Great Parks 2 – A Masterplan Gone (Going) Horribly Wrong
Warning: This analysis started off being written in a factual manner. As time wore on it suffered from cynicism and then anger (yes, really).
This is a story of something that could have been (indeed, still could be) a housing development that lives up to its own publicity but instead is on track to be a sell out. A sell out to the very concept of "master planning" and resident consultation.
It typifies why people have lost faith in both the planning process and the councils that oversee planning that process.
Let's start at the beginning: In 2013, Torbay Council engaged in a public consultation to develop a masterplan for an area of land located on the western boundary of Torbay (in fact, the town of Paignton, that is one of three towns that comprise the planning authority that is Torbay; the others being Torquay and Brixham).
Being on the western boundary, and high up a hill, is important because the development can be sold as having views of the green valley to the west, and sea views to the east. A great place to live, as marketing hype likes to say.
The consultation resulted in a 90-page informative document: “Paignton Great Parks Enquiry-by-Design Masterplan Report”. The report is classified as “Supplementary Planning Guidance” so it carries a lot of weight. Or, at least, it should.
The overall aims for the masterplan are to secure:
- A co-ordinated and sustainable phase 2 development
- Greater certainty on the location, style, scale of development, access and infrastructure arrangements;
Here we illustrate how the Masterplan (and wishes of the residents) is being ripped apart. The best way to do this is to work through the Masterplan by doing a before and after visual comparison. It then becomes (painfully) obvious.
The issue is this: A carefully designed and consulted plan for a community housing development has an over-sized, out-of-character, supermarket (and carpark) transplanted onto its most important location, destroying the basic premise of the entire development!
Firstly, the boundaries of the site. The supermarket is shown by a black-rectangle overlay. It has a large carpark as well as the building; and we all know how visually appealing carparks are.
Torbay Council, Torbay Economic Development Company, the landowners and the local community have been working together to bring forward the development of Great Parks Phase 2.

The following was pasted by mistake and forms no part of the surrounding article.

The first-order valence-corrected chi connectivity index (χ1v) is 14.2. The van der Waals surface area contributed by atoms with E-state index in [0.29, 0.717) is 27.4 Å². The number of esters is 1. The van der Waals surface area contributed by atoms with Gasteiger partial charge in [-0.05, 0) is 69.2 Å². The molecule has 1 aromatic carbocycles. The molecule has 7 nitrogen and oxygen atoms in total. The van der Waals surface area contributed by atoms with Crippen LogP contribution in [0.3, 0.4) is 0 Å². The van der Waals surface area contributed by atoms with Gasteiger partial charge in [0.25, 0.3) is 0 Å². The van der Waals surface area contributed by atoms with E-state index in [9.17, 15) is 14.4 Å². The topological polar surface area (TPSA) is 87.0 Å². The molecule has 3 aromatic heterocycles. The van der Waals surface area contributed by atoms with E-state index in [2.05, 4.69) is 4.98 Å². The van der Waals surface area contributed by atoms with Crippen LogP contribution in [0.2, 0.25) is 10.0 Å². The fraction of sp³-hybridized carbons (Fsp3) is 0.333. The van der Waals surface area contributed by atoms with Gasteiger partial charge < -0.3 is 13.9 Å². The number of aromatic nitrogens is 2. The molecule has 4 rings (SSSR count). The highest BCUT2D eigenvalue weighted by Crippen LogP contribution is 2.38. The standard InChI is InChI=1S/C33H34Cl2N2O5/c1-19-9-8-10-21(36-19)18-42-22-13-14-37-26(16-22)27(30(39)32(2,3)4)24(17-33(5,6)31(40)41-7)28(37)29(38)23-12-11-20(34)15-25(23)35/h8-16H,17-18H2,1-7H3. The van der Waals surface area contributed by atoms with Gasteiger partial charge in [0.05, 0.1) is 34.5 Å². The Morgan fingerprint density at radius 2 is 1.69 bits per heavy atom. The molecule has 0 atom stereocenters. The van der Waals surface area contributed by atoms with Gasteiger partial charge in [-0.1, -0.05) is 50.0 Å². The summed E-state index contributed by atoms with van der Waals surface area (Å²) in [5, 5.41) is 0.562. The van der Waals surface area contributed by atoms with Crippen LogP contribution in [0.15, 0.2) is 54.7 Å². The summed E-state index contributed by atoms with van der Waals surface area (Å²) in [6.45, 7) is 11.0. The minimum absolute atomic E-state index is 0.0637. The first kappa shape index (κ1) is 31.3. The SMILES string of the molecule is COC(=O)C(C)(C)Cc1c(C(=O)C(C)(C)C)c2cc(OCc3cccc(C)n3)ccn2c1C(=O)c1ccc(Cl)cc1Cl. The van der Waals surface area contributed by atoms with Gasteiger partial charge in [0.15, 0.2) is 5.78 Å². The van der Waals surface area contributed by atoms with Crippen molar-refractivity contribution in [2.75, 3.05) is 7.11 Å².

In March 2013, an'Enquiry-by-Design' (EbD) event was held at Great Parks and Foxhole Community Centres in Paignton. This extended over 3 days and was attended by over 100 local residents, Councillors, Torbay Council officers, landowners, statutory agencies and other key stakeholders.
The engagement process brought specialists in design, planning, transport, engineering and the environment together with the community. It enabled key decisions to be made openly during the process and a level of mutual understanding and trust to be established between key parties. A continuous and intensive event encouraged a more collaborative design process with a greater sense of ownership. The vision, principles and masterplan which emerged during this event are at the heart of this report and its recommendations.
So all well and good. Especially the bit about "mutual understanding and trust".
Bearing that in mind, how does the black-outlined supermarket and carpark strike you?
Thursday 10 December 2020 21:46
We already have 2 Lidls in Paignton along with 4 supermarkets we don't need another and another set of traffic lights (if that's the suggestion) would hold up the traffic even more.
It's an over-used glossy marketing word but the word 'vision' is important here. The Masterplan isn't just a load of shoebox houses contributing to urban sprawl. It is/was actually planned to be a decently-scaled development with facilities for residents more akin to a village community.
So what's now being proposed isn't an out-of-town supermarket; this is a centre-of-village large supermarket and carpark.
The vision for Great Parks responds positively to the site and surrounding area to deliver a high quality environment for new homes and community facilities with improved connections and access to green space.
Thursday 10 December 2020 21:52
Improved connections & access to green space? Slowing the traffic on an already congested stretch of road & destroying more fields & hedges to provide access to green sites?!
A new Community Park and local centre lie at the heart of this opportunity.
The park will offer access through a network of trails for walking and cycling, with picnic areas, natural play spaces, allotments, bridle ways and areas for dog walking and bird watching.